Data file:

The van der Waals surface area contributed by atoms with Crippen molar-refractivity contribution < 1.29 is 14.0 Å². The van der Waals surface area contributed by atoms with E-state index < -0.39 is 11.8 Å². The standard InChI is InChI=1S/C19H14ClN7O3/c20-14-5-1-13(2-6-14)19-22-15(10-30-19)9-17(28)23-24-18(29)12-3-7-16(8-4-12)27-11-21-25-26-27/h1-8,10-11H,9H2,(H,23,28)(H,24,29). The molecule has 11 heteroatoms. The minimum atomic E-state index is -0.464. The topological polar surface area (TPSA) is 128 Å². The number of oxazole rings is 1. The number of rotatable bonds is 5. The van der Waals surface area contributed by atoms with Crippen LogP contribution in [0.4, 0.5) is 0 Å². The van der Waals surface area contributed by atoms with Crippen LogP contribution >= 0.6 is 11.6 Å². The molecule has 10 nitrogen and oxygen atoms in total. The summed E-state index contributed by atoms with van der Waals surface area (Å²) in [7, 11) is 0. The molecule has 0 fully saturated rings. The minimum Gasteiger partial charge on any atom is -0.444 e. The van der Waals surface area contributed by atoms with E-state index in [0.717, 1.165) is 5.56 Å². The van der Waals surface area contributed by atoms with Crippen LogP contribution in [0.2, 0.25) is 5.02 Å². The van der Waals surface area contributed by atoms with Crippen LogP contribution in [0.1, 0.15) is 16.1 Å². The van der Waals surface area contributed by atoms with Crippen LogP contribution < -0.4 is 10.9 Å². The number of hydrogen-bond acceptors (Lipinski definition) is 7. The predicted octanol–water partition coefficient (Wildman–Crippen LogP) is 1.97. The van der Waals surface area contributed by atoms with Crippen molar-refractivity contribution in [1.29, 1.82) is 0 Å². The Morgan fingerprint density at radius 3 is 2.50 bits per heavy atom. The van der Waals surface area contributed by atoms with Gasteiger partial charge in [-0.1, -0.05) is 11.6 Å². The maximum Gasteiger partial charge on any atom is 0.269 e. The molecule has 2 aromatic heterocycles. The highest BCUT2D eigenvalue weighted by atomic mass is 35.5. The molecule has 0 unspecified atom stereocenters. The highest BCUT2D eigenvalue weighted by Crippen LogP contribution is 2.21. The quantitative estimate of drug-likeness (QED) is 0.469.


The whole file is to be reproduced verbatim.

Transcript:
The van der Waals surface area contributed by atoms with Crippen molar-refractivity contribution < 1.29 is 14.0 Å². The van der Waals surface area contributed by atoms with E-state index < -0.39 is 11.8 Å². The standard InChI is InChI=1S/C19H14ClN7O3/c20-14-5-1-13(2-6-14)19-22-15(10-30-19)9-17(28)23-24-18(29)12-3-7-16(8-4-12)27-11-21-25-26-27/h1-8,10-11H,9H2,(H,23,28)(H,24,29). The molecule has 11 heteroatoms. The minimum atomic E-state index is -0.464. The topological polar surface area (TPSA) is 128 Å². The number of oxazole rings is 1. The number of rotatable bonds is 5. The van der Waals surface area contributed by atoms with Crippen LogP contribution in [0.4, 0.5) is 0 Å². The van der Waals surface area contributed by atoms with Crippen LogP contribution >= 0.6 is 11.6 Å². The molecule has 10 nitrogen and oxygen atoms in total. The summed E-state index contributed by atoms with van der Waals surface area (Å²) in [7, 11) is 0. The molecule has 0 fully saturated rings. The minimum Gasteiger partial charge on any atom is -0.444 e. The van der Waals surface area contributed by atoms with E-state index in [0.717, 1.165) is 5.56 Å². The van der Waals surface area contributed by atoms with Crippen LogP contribution in [0.2, 0.25) is 5.02 Å². The van der Waals surface area contributed by atoms with Crippen LogP contribution in [0.1, 0.15) is 16.1 Å². The van der Waals surface area contributed by atoms with Crippen LogP contribution < -0.4 is 10.9 Å². The number of hydrogen-bond acceptors (Lipinski definition) is 7. The predicted octanol–water partition coefficient (Wildman–Crippen LogP) is 1.97. The van der Waals surface area contributed by atoms with Crippen molar-refractivity contribution in [1.29, 1.82) is 0 Å². The Morgan fingerprint density at radius 3 is 2.50 bits per heavy atom. The van der Waals surface area contributed by atoms with Gasteiger partial charge in [-0.1, -0.05) is 11.6 Å². The maximum Gasteiger partial charge on any atom is 0.269 e. The molecule has 2 aromatic heterocycles. The highest BCUT2D eigenvalue weighted by atomic mass is 35.5. The molecule has 0 unspecified atom stereocenters. The highest BCUT2D eigenvalue weighted by Crippen LogP contribution is 2.21. The quantitative estimate of drug-likeness (QED) is 0.469.